Joseph Poon and the Hug

I can be a real annoying asshole. Sometimes I say stuff that makes people upset. Sometimes I do things that confound my colleagues and friends. Sometimes I jump through big ass hoops just to make someone laugh at a joke that isn’t funny. But every so often they find that I’m a caring, passionate, borderline obsessive guy who wants to get stuff done and cares deeply about the people that he interacts with. I’ve grown a lot by working in Bitcoin, but I’ve learned more about human nature than technology and that’s probably a good thing.

The last few years have been a very tumultuous time for the Internet. We’ve seen the rise of 4chan and their /b/tards, the black swan election of Trump and the return of Bitcoin to 4-digit prices, which many of us weren’t sure would ever happen even though we’d never admit that to our friends and family who had to sit through our near religious evangelism of the protocol. Will there ever be normalcy in cyberspace again or are we doomed to bury ourselves in memes?

Blockchain Week was a follow up to DEVCON 2 in Shanghai, China last September and it was an amazing chance to meet up with some of my favorite people in person. Juan Benet and his amazing IPFS team, various Ethereum folks, Bitcoin devs and just everyday followers of the projects. We all shook hands, but when I ran into Joseph Poon he gave me a hug. There wasn’t any awkwardness to the hug, but it immediately set off something in my brain that I realized was missing from our whole situation evolving around the block size debate. Humanity.

It sounds stupid as Hell. A hug, but at the same time I couldn’t let it go. To me it signified a unity and dedication to helping each other. Why are we letting others tear us apart when we have a community so dedicated to making things move forward? I haven’t met a Bitcoin person I really hate. If Alphonse Pace or MrHodl want to meet up I’m willing to change my mind.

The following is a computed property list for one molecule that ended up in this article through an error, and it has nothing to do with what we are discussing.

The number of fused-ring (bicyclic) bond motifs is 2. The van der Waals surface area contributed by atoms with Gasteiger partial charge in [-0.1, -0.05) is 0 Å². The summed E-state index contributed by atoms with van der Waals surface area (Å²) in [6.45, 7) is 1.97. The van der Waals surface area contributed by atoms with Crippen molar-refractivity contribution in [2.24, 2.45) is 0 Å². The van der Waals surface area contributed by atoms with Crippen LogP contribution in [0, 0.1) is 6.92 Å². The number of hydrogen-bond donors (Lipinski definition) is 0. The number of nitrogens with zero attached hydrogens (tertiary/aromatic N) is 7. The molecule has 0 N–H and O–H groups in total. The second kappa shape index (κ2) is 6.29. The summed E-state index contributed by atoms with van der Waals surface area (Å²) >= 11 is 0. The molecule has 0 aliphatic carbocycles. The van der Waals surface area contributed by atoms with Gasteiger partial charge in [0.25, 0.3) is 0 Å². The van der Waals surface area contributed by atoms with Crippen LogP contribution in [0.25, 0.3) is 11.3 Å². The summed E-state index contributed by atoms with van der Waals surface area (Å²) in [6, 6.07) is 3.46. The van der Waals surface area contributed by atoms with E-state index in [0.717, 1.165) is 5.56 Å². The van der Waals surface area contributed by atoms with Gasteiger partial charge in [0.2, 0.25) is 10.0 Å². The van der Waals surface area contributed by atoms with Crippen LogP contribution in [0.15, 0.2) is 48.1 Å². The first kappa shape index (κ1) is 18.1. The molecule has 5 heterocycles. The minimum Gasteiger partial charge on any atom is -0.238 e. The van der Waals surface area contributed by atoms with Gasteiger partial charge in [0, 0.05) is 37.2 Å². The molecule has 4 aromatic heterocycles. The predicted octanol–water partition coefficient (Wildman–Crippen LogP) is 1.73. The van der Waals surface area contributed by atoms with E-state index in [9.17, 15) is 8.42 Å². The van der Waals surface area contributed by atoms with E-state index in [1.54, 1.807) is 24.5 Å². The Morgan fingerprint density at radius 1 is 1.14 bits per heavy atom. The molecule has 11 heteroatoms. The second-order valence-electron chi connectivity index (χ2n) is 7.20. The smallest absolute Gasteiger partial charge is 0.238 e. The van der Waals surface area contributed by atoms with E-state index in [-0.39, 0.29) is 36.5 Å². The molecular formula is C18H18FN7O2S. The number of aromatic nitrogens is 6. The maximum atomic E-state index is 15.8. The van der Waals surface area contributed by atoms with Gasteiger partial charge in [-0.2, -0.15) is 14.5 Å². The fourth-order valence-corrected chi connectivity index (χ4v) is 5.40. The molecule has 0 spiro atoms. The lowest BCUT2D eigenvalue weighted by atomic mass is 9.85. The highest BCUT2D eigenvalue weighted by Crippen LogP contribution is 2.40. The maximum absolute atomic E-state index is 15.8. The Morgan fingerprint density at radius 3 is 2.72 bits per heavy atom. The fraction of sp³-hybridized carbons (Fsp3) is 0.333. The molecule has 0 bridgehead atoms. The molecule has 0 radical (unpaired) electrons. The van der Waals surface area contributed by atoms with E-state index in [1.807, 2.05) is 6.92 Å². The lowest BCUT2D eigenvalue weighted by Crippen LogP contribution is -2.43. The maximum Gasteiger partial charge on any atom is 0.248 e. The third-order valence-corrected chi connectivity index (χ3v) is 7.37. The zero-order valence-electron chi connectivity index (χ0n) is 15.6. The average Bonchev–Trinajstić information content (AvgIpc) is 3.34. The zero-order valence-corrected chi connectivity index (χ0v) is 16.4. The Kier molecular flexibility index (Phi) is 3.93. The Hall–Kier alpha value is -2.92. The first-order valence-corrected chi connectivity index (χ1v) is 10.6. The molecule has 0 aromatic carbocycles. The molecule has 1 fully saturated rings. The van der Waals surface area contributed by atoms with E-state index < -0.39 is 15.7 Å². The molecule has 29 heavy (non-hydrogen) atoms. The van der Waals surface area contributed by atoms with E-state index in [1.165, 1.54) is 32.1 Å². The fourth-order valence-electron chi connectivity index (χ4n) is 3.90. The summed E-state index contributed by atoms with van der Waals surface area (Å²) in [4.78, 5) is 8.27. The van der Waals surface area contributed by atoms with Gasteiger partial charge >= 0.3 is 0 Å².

Recently I had a teammate ask me why I did a Bitcoin Uncensored interview. I had to think twice about why I did choose to do it. Why did I choose to go on a podcast that ridicules and insults it’s guests or tears apart groups working on new technology? Maybe it’s because I see so much of myself in all these people. Maybe it’s because we’re all just trying to find our place in this crazy stupid world. There’s one thing that binds us though. We all believe that Bitcoin is going to change the world and we can’t live without being a part of it. No matter how flawed we are as humans. Some of us are drug dealers and some of us are just bored ass Enterprise Software Consultants.

Ever since that hug in Shanghai I started looking people in the eye more, trying to show my gratitude for hard work, and understand other positions no matter how far they were from what I believed. It’s tough and I certainly fail constantly at being the compassionate, understanding persona I pontificate about, but I’m trying. Trying is better than trolling or criticizing or attacking.

Maybe everyone should just talk it out with another fellow dev or community member and give a hug. If we started thinking about each other as humans instead of Twitter eggs or sockpuppets maybe we have a chance to survive this craziness. If we choose to keep battling we won’t stop being obsessed with Bitcoin, we’ll just enjoy it less. Remember when we didn’t know about any of the politics? Remember when we just wanted to know how we could help or find out more?

It’s time we brought back respect. Until we show respect we’ll never receive respect.

Thank a core dev. Thank a Coinbase employee. Thank a Blockstream employee. Thank Purse. Thank an Ethereum dev. Thank those crazy Dogecoin devs. Thank Charlie Lee and his Litecoin project. Thank Nick Szabo. Thank Z-Cash. Thank the DAO.

You just had the most entertaining 7 years of your life with Bitcoin and it’s only going to get crazier. Stop dwelling on the past and help create the future. We’re all humans and the only reason this thing even exists is because we believe there’s a better tomorrow.

We revere Satoshi not for his/her ingenuity but their humbleness and willingness to contribute without demand for gratitude. We all strive to be so humble, but it’s a hard example to follow. Don’t sweat the small stuff. If you’re not part of the solution, you’re part of the problem.